5 DIY Projects to Spruce up a Dirty Rental

1001 (1)Sometimes despite your best house-hunting efforts, you find yourself stuck in a rental property that leaves a lot be desired. Perhaps your landlord’s standard of cleanliness is drastically different from your own. Or maybe the place is just outdated and needs a little facelift.

As a renter, it’s hard to put too much time or money into a place that is temporary but it’s also important to make it feel like home. So we’ll share 5 quick, simple ways to make even the nastiest rental feel more inviting. And I know from experience because all the photos in this post are from a condo we rented for more than a year! I am no expert on home improvement but these are the techniques and products and tricks that I found to be most effective.

#1 – Walls

BeforeProblem: Scuff marks, food and crayon littered our walls when we arrived. In the kitchen, we also came across grease splattered on the walls and wooden blinds.

Solution: Mr. Clean Magic Eraser Pads were sent directly from God, as far as I can tell. They remove nearly EVERYTHING, including permanent marker. The drawback is that they leave a bit of a residue on walls and can even lift the finish off wood floors, so test a small area first and decide whether removing the mark is worth the possible residue. And when it comes to grease – nothing I’ve used works better than Goo Gone. It smells like citrus and cuts through the sticky, caked on food. Just be aware that it may leave the surface a little slick.

#2 – Caulk

Untitled designProblem: The caulking in my condo’s bathrooms and kitchen was among the biggest offenders in the whole place. It was moldy in the shower and yellow with grease stains in the kitchen.

Solution: Buy a putty knife for less than $5 and get to work removing that disgusting old caulking. All it takes is a little scraping and it will come right up – especially if it’s old. I found myself strangely addicted to this satisfying task. Then invest in a caulking gun, an edging tool and some caulk in whatever shade you need. Practice installing the new sealant until you perfect the art and then have at it. This will seriously make a space instantly look newer and more hygienic! The whole project will cost you less than $30.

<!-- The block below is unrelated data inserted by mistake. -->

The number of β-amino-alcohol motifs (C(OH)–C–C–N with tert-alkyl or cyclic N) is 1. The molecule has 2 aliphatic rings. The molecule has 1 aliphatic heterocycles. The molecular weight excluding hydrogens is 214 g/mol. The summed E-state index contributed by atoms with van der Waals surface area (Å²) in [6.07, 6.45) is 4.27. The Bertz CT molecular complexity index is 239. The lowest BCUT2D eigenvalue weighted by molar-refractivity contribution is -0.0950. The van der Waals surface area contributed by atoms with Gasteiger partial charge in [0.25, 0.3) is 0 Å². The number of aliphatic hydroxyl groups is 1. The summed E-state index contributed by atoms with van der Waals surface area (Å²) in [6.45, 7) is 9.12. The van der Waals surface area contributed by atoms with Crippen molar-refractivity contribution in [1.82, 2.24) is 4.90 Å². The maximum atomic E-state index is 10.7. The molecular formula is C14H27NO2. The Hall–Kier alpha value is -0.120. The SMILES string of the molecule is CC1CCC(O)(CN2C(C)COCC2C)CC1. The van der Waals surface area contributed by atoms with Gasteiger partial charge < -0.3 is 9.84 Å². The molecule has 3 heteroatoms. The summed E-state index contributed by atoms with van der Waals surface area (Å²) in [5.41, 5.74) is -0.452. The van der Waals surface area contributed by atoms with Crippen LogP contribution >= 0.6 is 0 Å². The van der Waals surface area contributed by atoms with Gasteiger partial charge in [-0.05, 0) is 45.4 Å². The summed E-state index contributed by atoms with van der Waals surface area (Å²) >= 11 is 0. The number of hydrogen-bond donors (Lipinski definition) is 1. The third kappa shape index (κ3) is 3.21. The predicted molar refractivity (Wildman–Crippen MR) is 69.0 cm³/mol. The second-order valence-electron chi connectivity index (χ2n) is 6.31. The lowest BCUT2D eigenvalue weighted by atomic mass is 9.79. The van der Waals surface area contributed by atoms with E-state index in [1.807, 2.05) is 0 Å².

#3 – Trim and shelves

shelf - paintProblem: The trim or shelves in your rental are stained, dingy or just plain worn out.

Solution: Invest in a small can of paint, drink some wine and have a little painting party. It won’t take long and a little paint can cover a long list of rental sins.

 

#4 – Wood floors

Years worth of grimeProblem: Your old wood floors look as though they’ve never been cleaned. Ever. Ours actually turned our feet black after about ten minutes each day.

Solution: You may not like this one. It requires a lot of work. But it’s effective. All you need is a towel and a mixture of 1 gallon of water and 1/2 cup white vinegar. Lightly moisten a section of the floor with the solution and let it sit for about 10 minutes. Then start scrubbing meticulously between the pieces of wood until the ancient dirt particles give up and dislodge themselves from between the slats of wood in your flooring. Be sure to use a dry towel or sponge to soak up any excess liquid before you finish.

It took me eight hours to clean our small wood floor but I was able to convince my landlord to compensate me for my time by knocking some money off that month’s rent. (For the record, I tried to get him to pay for a professional floor cleaning but he wouldn’t budge so sometimes you have to negotiate.)

#5 – Tile

BeforeProblem: The grout in between your bathroom tiles is caked with grime.

Solution: Wet the area you intend to clean. Next, make a paste of sorts by combining baking soda and water. Spread it on the dirty grout and let it stand for a few minutes. Then use a scrub brush or old toothbrush to attack the dirty grout. It may take a few applications of the paste to loosen and remove the debris.

Bonus Tips: 

  • Untitled designChange out the shower heads in the bathrooms. You can even keep the old one in a bag and put it back up before you move out – that way you get to keep your luxurious spa spout.
  • Take off the vent covers and give them a good cleaning. Some can be done with a vacuum and others will require soaking and scrubbing.
  • Remove light switch covers in an especially dirty apartment and use a rag and Q-tip to rid them of dirt.
  • Check the hood vent above your stove top – if it looks like ours did, then it’s likely NOT doing a very good job anymore. You can try to clean it or get yourself a brand new one online or at your local home improvement store.

 

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1 Response

  1. Aw, this was an incredibly nice post. Spending some time and actual effort to make a great article… but what can I say… I hesitate a whole lot and never manage to get anything done.

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